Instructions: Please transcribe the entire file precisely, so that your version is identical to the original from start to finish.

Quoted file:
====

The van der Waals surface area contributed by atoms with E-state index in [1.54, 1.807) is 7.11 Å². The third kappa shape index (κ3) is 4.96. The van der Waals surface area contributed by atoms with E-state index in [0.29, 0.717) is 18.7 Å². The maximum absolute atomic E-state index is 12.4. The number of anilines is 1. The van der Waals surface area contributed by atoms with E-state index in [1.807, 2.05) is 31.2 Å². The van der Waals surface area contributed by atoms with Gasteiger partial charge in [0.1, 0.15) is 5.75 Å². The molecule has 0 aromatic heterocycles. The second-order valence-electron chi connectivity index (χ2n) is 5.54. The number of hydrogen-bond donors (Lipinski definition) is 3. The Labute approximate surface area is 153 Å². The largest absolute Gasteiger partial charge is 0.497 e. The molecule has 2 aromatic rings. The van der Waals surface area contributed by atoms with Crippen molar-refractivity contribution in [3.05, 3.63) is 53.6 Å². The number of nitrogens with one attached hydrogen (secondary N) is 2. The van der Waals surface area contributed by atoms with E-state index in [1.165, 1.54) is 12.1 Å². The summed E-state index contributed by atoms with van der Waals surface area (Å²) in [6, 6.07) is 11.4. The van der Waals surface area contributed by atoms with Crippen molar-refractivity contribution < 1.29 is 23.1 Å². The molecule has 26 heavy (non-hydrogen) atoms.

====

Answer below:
The van der Waals surface area contributed by atoms with E-state index in [1.54, 1.807) is 7.11 Å². The third kappa shape index (κ3) is 4.96. The van der Waals surface area contributed by atoms with E-state index in [0.29, 0.717) is 18.7 Å². The maximum absolute atomic E-state index is 12.4. The number of anilines is 1. The van der Waals surface area contributed by atoms with E-state index in [1.807, 2.05) is 31.2 Å². The van der Waals surface area contributed by atoms with Gasteiger partial charge in [0.1, 0.15) is 5.75 Å². The molecule has 0 aromatic heterocycles. The second-order valence-electron chi connectivity index (χ2n) is 5.54. The number of hydrogen-bond donors (Lipinski definition) is 3. The Labute approximate surface area is 153 Å². The largest absolute Gasteiger partial charge is 0.497 e. The molecule has 2 aromatic rings. The van der Waals surface area contributed by atoms with Crippen molar-refractivity contribution in [3.05, 3.63) is 53.6 Å². The number of nitrogens with one attached hydrogen (secondary N) is 2. The van der Waals surface area contributed by atoms with E-state index in [1.165, 1.54) is 12.1 Å². The summed E-state index contributed by atoms with van der Waals surface area (Å²) in [6, 6.07) is 11.4. The van der Waals surface area contributed by atoms with Crippen molar-refractivity contribution < 1.29 is 23.1 Å². The molecule has 26 heavy (non-hydrogen) atoms.